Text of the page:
MS Study Looks at Minimizing and Preventing Falls for Wheelchair and Scooter Users

MS Study Looks at Minimizing and Preventing Falls for Wheelchair and Scooter Users

When I think of multiple sclerosis and falls, I tend to think about people who are upright and walking when it happens. I hadn’t considered the risks for people who spend most of their waking hours using a wheelchair or a scooter. Many studies have looked at people with MS who experience falls while walking, but few have examined the issue of educating wheelchair and scooter users and their support partners about fall prevention and recovery methods.

Following a small study funded by the National Multiple Sclerosis Society, Laura Rice, PhD, and her team are developing a therapeutic program designed to educate people with MS who use wheelchairs about how to prevent and recover from falls. I had the opportunity to interview Rice, an assistant professor at the University of Illinois Urbana-Champaign, to learn more about this study.

The research team found that of 44 people with MS who use wheelchairs or scooters and participated in the study, nearly 75 percent had experienced a fall during any given six-month period. Rice said this was eye-opening. The high rate demonstrated a need for further understanding of the issue and effective ways to keep people safer. Falls are worrisome, but the study also suggested that the fear of falling keeps people from being active and trying to do more. It leads to more social isolation, Rice said.

“There are no fall prevention programs for wheelchair users, who are an underserved segment of the multiple sclerosis population. There is a substantial void in education and prevention for wheelchair and scooter users,” Rice said.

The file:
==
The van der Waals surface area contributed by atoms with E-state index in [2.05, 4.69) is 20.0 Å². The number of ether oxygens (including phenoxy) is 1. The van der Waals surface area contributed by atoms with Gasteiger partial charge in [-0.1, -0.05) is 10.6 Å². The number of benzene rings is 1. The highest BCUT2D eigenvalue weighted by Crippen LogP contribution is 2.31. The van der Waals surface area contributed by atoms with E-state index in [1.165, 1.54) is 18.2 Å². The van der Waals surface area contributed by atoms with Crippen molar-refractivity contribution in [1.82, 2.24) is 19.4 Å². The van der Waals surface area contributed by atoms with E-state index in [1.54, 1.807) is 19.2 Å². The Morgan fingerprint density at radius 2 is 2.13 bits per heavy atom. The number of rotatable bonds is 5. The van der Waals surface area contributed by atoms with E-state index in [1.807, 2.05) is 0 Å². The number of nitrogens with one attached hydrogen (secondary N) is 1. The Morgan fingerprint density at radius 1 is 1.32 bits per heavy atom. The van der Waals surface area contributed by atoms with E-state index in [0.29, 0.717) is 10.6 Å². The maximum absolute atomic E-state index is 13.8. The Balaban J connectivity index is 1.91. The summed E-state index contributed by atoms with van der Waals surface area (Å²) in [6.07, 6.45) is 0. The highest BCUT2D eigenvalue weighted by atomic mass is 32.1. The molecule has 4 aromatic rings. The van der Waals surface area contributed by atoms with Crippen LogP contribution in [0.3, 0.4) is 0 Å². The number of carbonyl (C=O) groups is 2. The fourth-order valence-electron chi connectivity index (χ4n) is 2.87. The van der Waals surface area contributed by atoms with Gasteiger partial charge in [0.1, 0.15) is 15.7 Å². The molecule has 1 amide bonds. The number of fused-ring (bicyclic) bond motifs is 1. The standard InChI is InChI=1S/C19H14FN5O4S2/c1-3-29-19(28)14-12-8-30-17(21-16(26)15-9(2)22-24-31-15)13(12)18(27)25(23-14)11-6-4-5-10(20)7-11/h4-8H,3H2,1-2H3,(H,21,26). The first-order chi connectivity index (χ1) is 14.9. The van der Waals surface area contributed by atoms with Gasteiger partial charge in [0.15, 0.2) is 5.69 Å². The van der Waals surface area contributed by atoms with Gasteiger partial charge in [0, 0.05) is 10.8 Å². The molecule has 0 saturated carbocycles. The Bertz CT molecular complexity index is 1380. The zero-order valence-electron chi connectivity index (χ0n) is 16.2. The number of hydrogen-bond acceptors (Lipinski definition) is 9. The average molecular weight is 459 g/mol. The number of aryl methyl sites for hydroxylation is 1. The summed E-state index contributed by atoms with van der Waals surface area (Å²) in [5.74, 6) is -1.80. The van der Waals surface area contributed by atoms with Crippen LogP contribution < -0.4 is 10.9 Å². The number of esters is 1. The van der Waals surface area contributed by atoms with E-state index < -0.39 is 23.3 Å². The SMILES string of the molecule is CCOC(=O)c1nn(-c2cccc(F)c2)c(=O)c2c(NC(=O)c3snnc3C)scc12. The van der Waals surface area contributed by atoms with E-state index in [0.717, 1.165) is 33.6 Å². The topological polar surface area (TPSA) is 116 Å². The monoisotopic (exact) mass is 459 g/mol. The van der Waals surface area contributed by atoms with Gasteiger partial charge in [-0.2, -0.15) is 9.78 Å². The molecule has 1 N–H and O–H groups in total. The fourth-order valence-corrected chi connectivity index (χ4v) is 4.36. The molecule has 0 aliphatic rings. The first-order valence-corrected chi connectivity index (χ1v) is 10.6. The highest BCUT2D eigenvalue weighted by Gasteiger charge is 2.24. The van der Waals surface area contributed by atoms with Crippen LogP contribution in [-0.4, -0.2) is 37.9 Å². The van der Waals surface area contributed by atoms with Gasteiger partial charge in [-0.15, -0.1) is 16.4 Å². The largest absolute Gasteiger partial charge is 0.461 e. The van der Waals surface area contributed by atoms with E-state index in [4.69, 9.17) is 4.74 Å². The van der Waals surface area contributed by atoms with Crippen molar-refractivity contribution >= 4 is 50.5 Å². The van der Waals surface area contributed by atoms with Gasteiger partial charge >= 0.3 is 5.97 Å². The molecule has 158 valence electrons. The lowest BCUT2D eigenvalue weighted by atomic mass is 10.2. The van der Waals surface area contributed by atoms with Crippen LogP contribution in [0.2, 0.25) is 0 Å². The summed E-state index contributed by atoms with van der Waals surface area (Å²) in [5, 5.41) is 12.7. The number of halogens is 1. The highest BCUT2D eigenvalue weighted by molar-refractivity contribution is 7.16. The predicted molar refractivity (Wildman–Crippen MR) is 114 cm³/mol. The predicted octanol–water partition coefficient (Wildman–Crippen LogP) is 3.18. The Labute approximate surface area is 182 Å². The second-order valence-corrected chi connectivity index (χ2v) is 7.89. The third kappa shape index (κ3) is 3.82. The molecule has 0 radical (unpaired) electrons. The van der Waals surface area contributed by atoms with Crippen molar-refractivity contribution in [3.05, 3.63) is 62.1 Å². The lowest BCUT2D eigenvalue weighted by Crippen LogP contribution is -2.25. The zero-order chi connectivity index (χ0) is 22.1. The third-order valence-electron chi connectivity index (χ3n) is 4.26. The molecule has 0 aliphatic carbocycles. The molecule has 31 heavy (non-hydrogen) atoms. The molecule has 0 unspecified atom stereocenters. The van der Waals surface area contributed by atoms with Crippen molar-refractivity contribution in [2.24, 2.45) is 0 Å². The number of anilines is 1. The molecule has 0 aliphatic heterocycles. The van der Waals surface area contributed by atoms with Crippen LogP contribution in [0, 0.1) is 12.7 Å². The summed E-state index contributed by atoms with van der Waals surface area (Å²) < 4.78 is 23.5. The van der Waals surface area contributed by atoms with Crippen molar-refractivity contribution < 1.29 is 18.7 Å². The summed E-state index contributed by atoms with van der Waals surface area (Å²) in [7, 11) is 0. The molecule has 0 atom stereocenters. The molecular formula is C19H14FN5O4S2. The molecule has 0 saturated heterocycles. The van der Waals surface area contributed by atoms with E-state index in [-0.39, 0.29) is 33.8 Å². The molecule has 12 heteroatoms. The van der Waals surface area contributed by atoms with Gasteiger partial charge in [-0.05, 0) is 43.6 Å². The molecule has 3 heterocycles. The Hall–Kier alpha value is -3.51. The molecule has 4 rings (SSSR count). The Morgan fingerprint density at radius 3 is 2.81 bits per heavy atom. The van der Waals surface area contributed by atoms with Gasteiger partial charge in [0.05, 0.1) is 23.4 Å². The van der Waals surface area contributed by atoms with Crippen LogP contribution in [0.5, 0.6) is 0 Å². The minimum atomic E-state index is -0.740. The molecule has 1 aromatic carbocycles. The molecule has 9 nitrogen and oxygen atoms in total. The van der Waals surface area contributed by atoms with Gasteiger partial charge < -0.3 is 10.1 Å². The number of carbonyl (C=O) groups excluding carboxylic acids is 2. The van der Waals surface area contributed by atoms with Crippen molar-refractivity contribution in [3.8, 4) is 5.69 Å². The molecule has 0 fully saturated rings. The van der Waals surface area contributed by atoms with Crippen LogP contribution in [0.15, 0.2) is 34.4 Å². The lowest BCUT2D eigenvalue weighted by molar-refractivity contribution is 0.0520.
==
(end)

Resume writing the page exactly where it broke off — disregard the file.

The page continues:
The most common activities that create a fall hazard occur inside the home and likely involve using the toilet, transferring in and out of the wheelchair, walking short distances, and overreaching for objects.

Reaching out

I wanted to learn more about this problem, and who better to ask than a person with MS? So I spoke via phone with Karen Jackson, who was diagnosed with MS in 1996. She started using a scooter for moderate or long distances in 1999, and has used a wheelchair for mobility assistance since 2011. Jackson said she thinks about falls, especially at night.

“The worry of falling does not keep me from activities, but forces me to be tethered to my phone or life alert fob in case I have a fall and need to reach someone for help,” she said.

Jackson has fallen in the last six months and had to summon help to get up from the floor. “I was just scared because I was by myself and didn’t know if I was going to be able to get into or out of my bed, so I slept in my recliner chair for the next three nights,” she said.

Study sites

Rice is looking for 120 participants like Jackson who live near the Shepherd Center in Atlanta, the University of Illinois Urbana-Champaign, or the University of Illinois at Chicago to participate in this study. She said support partners also are invited to join the education process.

The study breaks down into two groups: One is the control and the second will be administered a six-week program that will include comprehensive education about fall risk and how to respond when falls occur. For 24 weeks, all participants will monitor their fall activity and frequency. They will be re-evaluated 12 weeks later to determine whether the education program has had any long-term benefits.

Those interested in helping with this study must be able to transfer independently or with minimal to moderate assistance. Further information about this study is available from Rice via email at [email protected].